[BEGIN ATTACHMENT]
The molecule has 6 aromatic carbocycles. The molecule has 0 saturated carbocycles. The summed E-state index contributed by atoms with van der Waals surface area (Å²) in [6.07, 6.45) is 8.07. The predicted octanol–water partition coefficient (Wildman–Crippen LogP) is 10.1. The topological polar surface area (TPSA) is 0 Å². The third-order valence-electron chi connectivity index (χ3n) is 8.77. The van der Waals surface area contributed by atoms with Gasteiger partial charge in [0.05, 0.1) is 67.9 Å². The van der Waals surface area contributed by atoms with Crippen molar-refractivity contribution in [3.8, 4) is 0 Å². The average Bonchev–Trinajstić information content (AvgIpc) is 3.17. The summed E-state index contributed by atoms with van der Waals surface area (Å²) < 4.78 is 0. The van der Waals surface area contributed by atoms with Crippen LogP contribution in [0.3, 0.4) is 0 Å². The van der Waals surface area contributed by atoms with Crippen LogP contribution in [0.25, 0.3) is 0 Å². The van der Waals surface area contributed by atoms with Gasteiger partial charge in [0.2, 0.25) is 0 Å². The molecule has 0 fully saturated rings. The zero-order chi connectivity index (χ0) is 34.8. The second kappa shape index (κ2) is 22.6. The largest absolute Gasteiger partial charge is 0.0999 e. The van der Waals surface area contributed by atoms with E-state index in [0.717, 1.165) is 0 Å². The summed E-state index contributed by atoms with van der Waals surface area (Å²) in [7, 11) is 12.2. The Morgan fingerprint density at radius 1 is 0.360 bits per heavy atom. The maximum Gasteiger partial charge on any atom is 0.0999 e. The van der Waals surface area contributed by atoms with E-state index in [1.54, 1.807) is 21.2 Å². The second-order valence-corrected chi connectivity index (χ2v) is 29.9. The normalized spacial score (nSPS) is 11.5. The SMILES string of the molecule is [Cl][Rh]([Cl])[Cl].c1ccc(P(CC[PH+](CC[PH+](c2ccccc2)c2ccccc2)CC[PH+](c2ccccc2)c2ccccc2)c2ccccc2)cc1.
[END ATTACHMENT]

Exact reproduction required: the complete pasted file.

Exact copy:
The molecule has 6 aromatic carbocycles. The molecule has 0 saturated carbocycles. The summed E-state index contributed by atoms with van der Waals surface area (Å²) in [6.07, 6.45) is 8.07. The predicted octanol–water partition coefficient (Wildman–Crippen LogP) is 10.1. The topological polar surface area (TPSA) is 0 Å². The third-order valence-electron chi connectivity index (χ3n) is 8.77. The van der Waals surface area contributed by atoms with Gasteiger partial charge in [0.05, 0.1) is 67.9 Å². The van der Waals surface area contributed by atoms with Crippen molar-refractivity contribution in [3.8, 4) is 0 Å². The average Bonchev–Trinajstić information content (AvgIpc) is 3.17. The summed E-state index contributed by atoms with van der Waals surface area (Å²) < 4.78 is 0. The van der Waals surface area contributed by atoms with Crippen LogP contribution in [0.3, 0.4) is 0 Å². The van der Waals surface area contributed by atoms with Crippen LogP contribution in [0.25, 0.3) is 0 Å². The van der Waals surface area contributed by atoms with Gasteiger partial charge in [0.2, 0.25) is 0 Å². The molecule has 0 fully saturated rings. The zero-order chi connectivity index (χ0) is 34.8. The second kappa shape index (κ2) is 22.6. The largest absolute Gasteiger partial charge is 0.0999 e. The van der Waals surface area contributed by atoms with E-state index in [0.717, 1.165) is 0 Å². The summed E-state index contributed by atoms with van der Waals surface area (Å²) in [7, 11) is 12.2. The Morgan fingerprint density at radius 1 is 0.360 bits per heavy atom. The maximum Gasteiger partial charge on any atom is 0.0999 e. The van der Waals surface area contributed by atoms with E-state index in [1.54, 1.807) is 21.2 Å². The second-order valence-corrected chi connectivity index (χ2v) is 29.9. The normalized spacial score (nSPS) is 11.5. The SMILES string of the molecule is [Cl][Rh]([Cl])[Cl].c1ccc(P(CC[PH+](CC[PH+](c2ccccc2)c2ccccc2)CC[PH+](c2ccccc2)c2ccccc2)c2ccccc2)cc1.